Body Language in Slovakia, the Czech Republic, and other parts of Europe can be a little different than body language in North America. Something as simple as the way a person crosses his or her legs is a small difference that is easy to notice.
The Slovak method of crossing legs, in my opinion, can make a person appear calm, confident, sophisticated, cultured. At the same time it makes a person look more slender, less well-fed, as muscular legs are hard to cross in the same way. Sometimes, it may even feel a little effeminate because of the gentle, slender appearance that it creates.
The book The Definitive Book of Body Language by Allan and Barbara Pease points to the method of crossing legs as one distinction in body language that hearkens back to our days in the wild, as a way to give a person more of a sense of presence in a room.
The European Leg Cross
One leg is crossed neatly over the other, with 70 percent of people crossing left over right. This is the normal crossed-leg position used by European, Asian, and British cultures.
When a person crosses both legs and arms, they have emotionally withdrawn from the conversation and it can be futile to try to be convincing when they sit like this.
In business contexts, we have found that people sitting like this talk in shorter sentences, reject more proposals, and can recall less detail of what was discussed than those who sit with their arms and legs in an open position.
The American Figure Four
This position is a seated version of a Crotch Display as it highlights the genitals and is used by American males or any cultures that are becoming “Americanized,” such as the youth of Singapore, Japan, and the Philippines. It shows that an argumentative or competitive attitude exists. Monkeys and chimps also use genital displays when they are being aggressive, because a good display can avoid the damage that could be inflicted from a physical fight. With all primates, the male with the most impressive display is seen by the others as the winner. Places like Australia and New Zealand use both European leg crossing and the Figure Four. During the Second World War the Nazis kept a lookout for the Figure Four, as anyone using it was clearly not German or had spent time in the U.S.A.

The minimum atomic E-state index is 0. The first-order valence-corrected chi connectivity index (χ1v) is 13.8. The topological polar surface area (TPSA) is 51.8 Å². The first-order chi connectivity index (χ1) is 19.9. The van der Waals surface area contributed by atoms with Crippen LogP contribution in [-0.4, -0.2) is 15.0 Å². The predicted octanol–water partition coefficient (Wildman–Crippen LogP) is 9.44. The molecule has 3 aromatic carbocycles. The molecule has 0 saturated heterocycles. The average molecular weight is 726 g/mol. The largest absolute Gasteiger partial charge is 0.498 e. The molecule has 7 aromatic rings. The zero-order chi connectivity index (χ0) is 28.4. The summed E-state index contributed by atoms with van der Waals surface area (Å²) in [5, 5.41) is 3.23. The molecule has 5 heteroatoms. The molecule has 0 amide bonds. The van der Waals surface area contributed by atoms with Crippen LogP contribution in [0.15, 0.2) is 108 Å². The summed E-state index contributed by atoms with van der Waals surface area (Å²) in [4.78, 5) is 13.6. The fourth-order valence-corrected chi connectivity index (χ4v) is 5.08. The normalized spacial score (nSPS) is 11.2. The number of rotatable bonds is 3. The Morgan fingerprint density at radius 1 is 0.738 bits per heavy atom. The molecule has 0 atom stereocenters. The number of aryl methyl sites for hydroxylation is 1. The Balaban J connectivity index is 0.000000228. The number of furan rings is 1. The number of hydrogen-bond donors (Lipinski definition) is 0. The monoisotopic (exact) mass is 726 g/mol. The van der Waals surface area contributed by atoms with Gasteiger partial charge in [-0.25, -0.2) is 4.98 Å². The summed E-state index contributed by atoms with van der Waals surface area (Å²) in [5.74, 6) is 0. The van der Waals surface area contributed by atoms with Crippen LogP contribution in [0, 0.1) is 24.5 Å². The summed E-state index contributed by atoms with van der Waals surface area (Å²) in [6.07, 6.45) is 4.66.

The Figure Four is still uncommon in Britain and Europe among older people, but is now seen in diverse cultures such as Russia, Japan, Sardinia, and Malta among the younger generations who are addicted to American films and television and are mirroring what they see. Men who sit like this are not only perceived as being more dominant, they are also seen as relaxed and youthful. In parts of the Middle East and Asia, however, the Figure Four is seen as an insult because it shows the sole of the shoe and that’s the part that walks in dirt.
Women who wear trousers or jeans can sometime be seen sitting in the Figure Four position, but they usually do it only around other women, not men, as they don’t want to appear too masculine or to signal sexual availability.
Studies also show that most people make most of their final decisions to do something when both feet are on the ground, so the Figure Four is not conducive to asking someone to make a decision.
The above text is excerpted from The Definitive Book of Body Language by Barbara and Allan Pease (available through this link at Amazon.com). It’s a fantastic book that talks about how to better read body language.
Allan Stevo writes on Slovak culture at www.52inSk.com. He is from Chicago and spends most of his time travelling Europe and writing. You can find more of his writing at www.AllanStevo.com. If you enjoyed this post, please use the buttons below to like it on Facebook or to share it with your friends by email. You can sign up for emails on Slovak culture from 52 Weeks in Slovakia by clicking here.